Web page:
I routinely need to look up information about entries in an applications Info.plist. I even saved the Apple PDF to my hard drive. Still, I find myself looking for an example. Of course there is no one perfect Info.plist but here's a sample that I put together for a universal app that we want to only run on an iPhone 3GS or newer device. After reading a few threads on the Apple Dev forums it was pretty clear that the arm7 entry for the UIRequiredDeviceCapabilities key is NOT working. So, as a work around we can use opengles-2 (which of course requires an arm7 cpu).

BONUS TIP #1: Use Xcode to edit your Info.plist files. Why? Because it knows about all the entries and saves you from copying and pasting or typing the wrong one. Go ahead, try it now... I'll wait. Add a new row and look for "Icon Fi" and you'll see both "Icon File" and "Icon Files" in the drop down. :-)

Sample Info.plist
Let's highlight some entries:
  • UIPrerenderedIcon - turns OFF the gloss effect on your icon. Note you can still use a square icon and it will be rounded. This only effects the shine
  • Icon file - used by older iOS's to know the name of your icon. Yes you can name your icon "my_super_cool_app_icon.png", but why???
  • Icon files - used by iOS 3.2 (iPad) and higher. The tricky part is its an array of icon names and you really can't go wrong by following Apple's example. Each icon listed is for a different purpose and no you don't need them all for just an iPhone app but why not just get in the habit.
  • UIStatusBarHidden - Ever notice some games or apps launch and you can still see the statusbar and then once the app finishes launching it disappears, yeah me too. They didn't know about this entry, keeps the statusbar from showing.
  • UILaunchImageFile~ipad - Ah the iPad and its damned "you can hold it anyway you want" crap! Sorry... This entry says HEY iPAD! look for an image named "Default-<orientation>.png" e.g. Default-Landscape.png. For example, suppose you want to include portrait and landscape launch images for iPad using the base name MyiPadImage.png. You would include the UILaunchImageFile~ipad key in your Info.plist file and set its value toMyiPadImage.png. You would then include a MyiPadImage-Portrait.png file and a MyiPadImage-Landscape.png file in your bundle to specify the corresponding launch images. Which leads us to:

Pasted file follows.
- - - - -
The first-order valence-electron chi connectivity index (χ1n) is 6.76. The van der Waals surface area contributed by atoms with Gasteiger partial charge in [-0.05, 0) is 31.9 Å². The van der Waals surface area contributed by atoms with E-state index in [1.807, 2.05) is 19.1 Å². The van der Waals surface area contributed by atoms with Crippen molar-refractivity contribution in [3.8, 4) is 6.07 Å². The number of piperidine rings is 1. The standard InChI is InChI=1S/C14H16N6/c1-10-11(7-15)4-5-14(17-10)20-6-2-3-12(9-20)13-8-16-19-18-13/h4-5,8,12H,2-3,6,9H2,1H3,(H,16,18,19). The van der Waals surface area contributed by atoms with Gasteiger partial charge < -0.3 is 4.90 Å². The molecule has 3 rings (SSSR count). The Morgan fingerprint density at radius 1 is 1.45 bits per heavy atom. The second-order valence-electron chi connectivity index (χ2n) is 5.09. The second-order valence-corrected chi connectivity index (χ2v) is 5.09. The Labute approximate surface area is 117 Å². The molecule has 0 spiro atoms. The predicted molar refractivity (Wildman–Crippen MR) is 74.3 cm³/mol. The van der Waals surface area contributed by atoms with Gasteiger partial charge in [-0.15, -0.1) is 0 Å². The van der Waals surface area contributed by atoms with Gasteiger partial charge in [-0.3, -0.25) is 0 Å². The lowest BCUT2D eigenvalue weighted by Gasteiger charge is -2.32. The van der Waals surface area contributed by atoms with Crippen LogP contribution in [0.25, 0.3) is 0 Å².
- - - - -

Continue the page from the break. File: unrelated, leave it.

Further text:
• UIInterfaceOrientation - This tells the device, look I'm going to startup in THIS direction. See how it matches the above image.
  • UISupportedInterfaceOrientations - this array tells the device which orientations your app supports. And finally.
  • UIRequiredDeviceCapabilities - this array tells the device, here's what we need to run. If you don't meet these requirements, don't even install me. This of course works on the device via the AppStore and it works through iTunes. It will pop-up an error saying "MySuperCoolApp" cannot be installed on Greg's iPhone because it doesn't meet the requirements. So here is where we can limit our app to only run on arm7 devices by requiring opengles-2. 
Which now that I think of it makes perfect sense why using the cpu key isn't a good idea anyway. Who's to say Apple's next cpu won't be arm8 or something.

BONUS TIP #2: You can add your own keys to the Info.plist file and then pull them out using:

NSString *myKey = [[[NSBundle mainBundle] infoDictionary] objectForKey:@"MyCoolKey"];

Have any other Info.plist tips or questions? Post a comment.

BONUS TIP #3: Use Xcode 4 beta to open and save your project and you'll get a bunch of these entries and more in your Info.plist


Link to Apple Dev Docs

Friday, August 27, 2010

Mental Health Day

After about three weeks of hammering out code on Legends of Hylore and learning cocos2d at the same time, I literally heard one of my brain cells pop! Yup, scared the crap out of me.

So this was the perfect time to switch modes and do some.... more coding??? Yes, its what relaxes me and it was a project I'd been putting off for quite awhile. A Contact Lens Tracker.

I know, there's quite a few in the app store now and most of them are free... but they all pretty much suck. I wanted an app where I could tap a button when I started a new pack of contacts and then IT should remind ME when to change them. IT should also remind me to order more contacts before I run out and as a final touch it should even remind me when to call for an eye exam.

Well IT is called Lens Tracker and is now ready for sale.

So now that that's out of my system I can get back to Legends of Hylore, well rested and ready to go!

2nd try...

Well this is now my second attempt at blogging. Let's hope I do better this time 'round.